It is claimed the statements were admissible both to prove what actually occurred and as a basis for the doctor's opinion that the defendant was suffering from retrograde amnesia.

*237 The fact that the statements under hynosis were tape recorded is irrelevant in considering admissibility. If the testimony of the doctor as to defendant's statements under hynosis is admissible, the tape recording most certainly is also admissible. The question is whether the statements were admissible at all.

7. They were not admissible to prove what occurred. They were self-serving statements made by defendant while he was not under oath and not in court. The fact that he was under hypnosis when he made them makes no difference, as such a mental condition does not guarantee truthfulness and the doctor so testified. An exception to the rule that hearsay statements may not be used to prove the truth of the asserted facts may exist where there is both a guarantee of their truthworthiness and a necessity for them. 5 Wigmore, Evidence (3d ed) § 1420. It might be said that in the case at bar there was some guarantee of trustworthiness since the statements were made to a doctor in the hope of receiving helpful treatment. However, there was no necessity to admit them in evidence to prove the truth of the matter because the defendant was able at trial to recite, and did recite, the circumstances surrounding the claimed accident.

8, 9. The defendant claims, however, that the statements were admissible in any event to show the basis for the doctor's diagnosis. The doctor testified that what defendant said and his manner of saying it while under hypnosis were also a basis for his conclusion that defendant had a genuine amnesic condition. Statements made by a person to his physician who is consulted for the purpose of diagnosis and treatment and which are a basis for the physician's opinion of the patient's condition are ordinarily admissible to qualify and authenticate his opinion: Malila v. Meacham, 187 *238 Or 330, 339, 211 P2d 747 (1949); Reid v. Yellow Cab Co., 131 Or 27, 41, 279 P 635 (1929); Weygandt v. Bartle, 88 Or 310, 319, 171 P 587 (1918), but not for the purpose of proving that the facts recounted what actually occurred, Malila v. Meacham, supra, unless they are expressions of present pain and suffering which are admissible without respect to whether they are told to a medical or other witness: Frangos v. Edmunds, 179 Or 577, 593, 173 P2d 596 (1946); Derrick v. Portland Eye, etc. Hospital, 105 Or 90, 99, 209 P 344 (1922); Weygandt v. Bartle, supra, at 319. However, the nature of the statements made to a treating physician which may be related to the jury are primarily restricted to the symptoms, ills, locality, and character of the pain and perhaps to the force of a blow that was received. Statements as to the circumstances attending the injury relating to other principal issues in the case such as negligence are not admissible. Wise v. SIAC, 148 Or 461, 474, 35 P2d 242 (1934); Tycer v. Hartsell, 184 Or 310, 314, 198 P2d 263 (1948).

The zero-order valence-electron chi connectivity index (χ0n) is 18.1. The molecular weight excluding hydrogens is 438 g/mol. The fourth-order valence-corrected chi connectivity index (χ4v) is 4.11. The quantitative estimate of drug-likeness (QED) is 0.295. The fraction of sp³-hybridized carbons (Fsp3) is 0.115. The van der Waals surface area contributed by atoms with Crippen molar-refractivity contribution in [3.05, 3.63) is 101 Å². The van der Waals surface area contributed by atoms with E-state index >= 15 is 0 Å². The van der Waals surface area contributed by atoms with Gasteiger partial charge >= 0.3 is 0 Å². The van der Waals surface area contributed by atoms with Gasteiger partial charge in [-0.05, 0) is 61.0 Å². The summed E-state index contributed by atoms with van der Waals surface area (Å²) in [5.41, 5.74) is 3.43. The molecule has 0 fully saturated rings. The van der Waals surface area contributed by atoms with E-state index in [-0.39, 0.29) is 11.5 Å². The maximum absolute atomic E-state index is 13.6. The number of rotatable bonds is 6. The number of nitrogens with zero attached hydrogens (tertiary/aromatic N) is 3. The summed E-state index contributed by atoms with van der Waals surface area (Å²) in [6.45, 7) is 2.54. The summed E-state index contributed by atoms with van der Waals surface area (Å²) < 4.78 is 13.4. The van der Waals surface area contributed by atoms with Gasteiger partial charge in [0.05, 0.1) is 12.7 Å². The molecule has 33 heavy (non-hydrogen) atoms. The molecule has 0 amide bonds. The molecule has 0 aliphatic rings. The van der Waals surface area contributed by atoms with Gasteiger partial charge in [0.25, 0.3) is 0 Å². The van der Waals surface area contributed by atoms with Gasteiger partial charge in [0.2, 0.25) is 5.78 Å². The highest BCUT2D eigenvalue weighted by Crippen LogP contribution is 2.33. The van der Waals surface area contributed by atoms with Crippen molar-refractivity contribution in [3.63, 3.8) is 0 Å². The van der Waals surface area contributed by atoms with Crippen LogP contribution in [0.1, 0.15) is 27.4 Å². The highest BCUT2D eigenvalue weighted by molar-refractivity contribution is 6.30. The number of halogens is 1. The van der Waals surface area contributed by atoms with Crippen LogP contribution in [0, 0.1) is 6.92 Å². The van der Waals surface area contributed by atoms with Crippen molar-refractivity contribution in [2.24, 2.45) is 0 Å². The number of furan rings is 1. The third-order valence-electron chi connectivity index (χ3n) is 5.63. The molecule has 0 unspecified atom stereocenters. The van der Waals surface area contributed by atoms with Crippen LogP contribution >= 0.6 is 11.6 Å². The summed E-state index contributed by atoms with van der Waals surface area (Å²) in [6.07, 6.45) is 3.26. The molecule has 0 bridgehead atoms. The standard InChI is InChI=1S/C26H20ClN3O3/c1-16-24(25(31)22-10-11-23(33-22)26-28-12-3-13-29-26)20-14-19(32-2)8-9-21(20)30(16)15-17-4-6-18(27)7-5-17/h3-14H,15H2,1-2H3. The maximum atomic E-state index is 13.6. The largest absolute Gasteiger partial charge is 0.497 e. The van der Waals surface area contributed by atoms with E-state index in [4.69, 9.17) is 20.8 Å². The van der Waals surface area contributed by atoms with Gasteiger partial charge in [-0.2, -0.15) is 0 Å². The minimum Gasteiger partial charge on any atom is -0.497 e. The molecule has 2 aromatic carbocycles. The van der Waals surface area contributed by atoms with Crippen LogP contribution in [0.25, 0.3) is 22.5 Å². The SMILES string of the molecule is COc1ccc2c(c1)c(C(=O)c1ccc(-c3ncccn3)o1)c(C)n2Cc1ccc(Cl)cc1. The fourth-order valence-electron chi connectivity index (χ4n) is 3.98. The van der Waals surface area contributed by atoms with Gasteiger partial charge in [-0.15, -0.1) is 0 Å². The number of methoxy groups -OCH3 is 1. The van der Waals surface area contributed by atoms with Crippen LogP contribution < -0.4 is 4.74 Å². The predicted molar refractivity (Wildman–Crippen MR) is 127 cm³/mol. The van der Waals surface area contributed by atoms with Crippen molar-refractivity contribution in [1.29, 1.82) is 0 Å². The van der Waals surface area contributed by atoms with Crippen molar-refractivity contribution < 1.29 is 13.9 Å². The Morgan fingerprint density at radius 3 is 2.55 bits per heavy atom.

In the usual situation it is not necessary for the medical witness to rely, as a basis for his diagnosis, upon statements relating to other principal issues in the case. We are now met with a situation where the witness claims it was necessary to do this to establish his opinion of defendant's mental condition. The statements upon which the doctor said he relied are the defendant's version of the occurrence in question. In testimony excluded from the jury, but made to the trial judge in explanation of the tape recording, the doctor related how defendant's teeth chattered when he told how cold it was, how the tears ran down his face when he told what happened to his wife, and how he shouted and twisted and turned as he recounted his efforts to extract his wife from the burning vehicle. *239 Defendant not only cites cases holding that statements which are the basis for an expert's opinion are admissible if made to a treating doctor but also cites cases holding that his opinion is not admissible unless the basis for it is shown. Henderson v. Union Pacific Railroad Company, 189 Or 145, 167, 219 P2d 170 (1950), states as follows:

"It is the rule in this state, as elsewhere, that `an expert, though thoroughly qualified as a witness, cannot be permitted to give an opinion upon facts known to him, and not communicated to the jury'; that `no allegation can be proved by the ipse dixit opinion of any expert unless the facts or phenomena upon which he bases his opinion are disclosed either by his own testimony or that of other witnesses.' * * *"

Defendant urges that proper procedure at the trial below would have been for the court to permit the jury to hear both the testimony of the doctor about, and the tape recording of, the defendant's statements as to what had occurred coupled with a cautionary instruction that it should consider the testimony only as a basis for evaluating the doctor's opinion that defendant had retrograde amnesia and that it should not consider such testimony for the purpose of deciding whether the occurrences happened in the manner recounted by the defendant.

The courts of both California and Washington have had occasion to pass on a similar question. Both have decided that, where statements relied on by a physician as a basis for a diagnosis of mental condition are such that the jury would be confused as to whether it could consider the statements as independent proof of the facts recited, the witness may give the opinion, but the statements of the patient may not be related to the jury. They held that it was a matter *240 of discretion with the trial judge as to whether the danger of confusion on other important collateral issues outweighed the probative value of the evidence as part of the basis for the expert's opinion. In State v. White, 60 Wash 2d 551, 374 P2d 942 (1962), the situation and contention is identical with the present case except that there the defendant had been given a so-called truth serum instead of being hypnotized, and the physician did not claim to have administered treatment. There the court said, at page 953: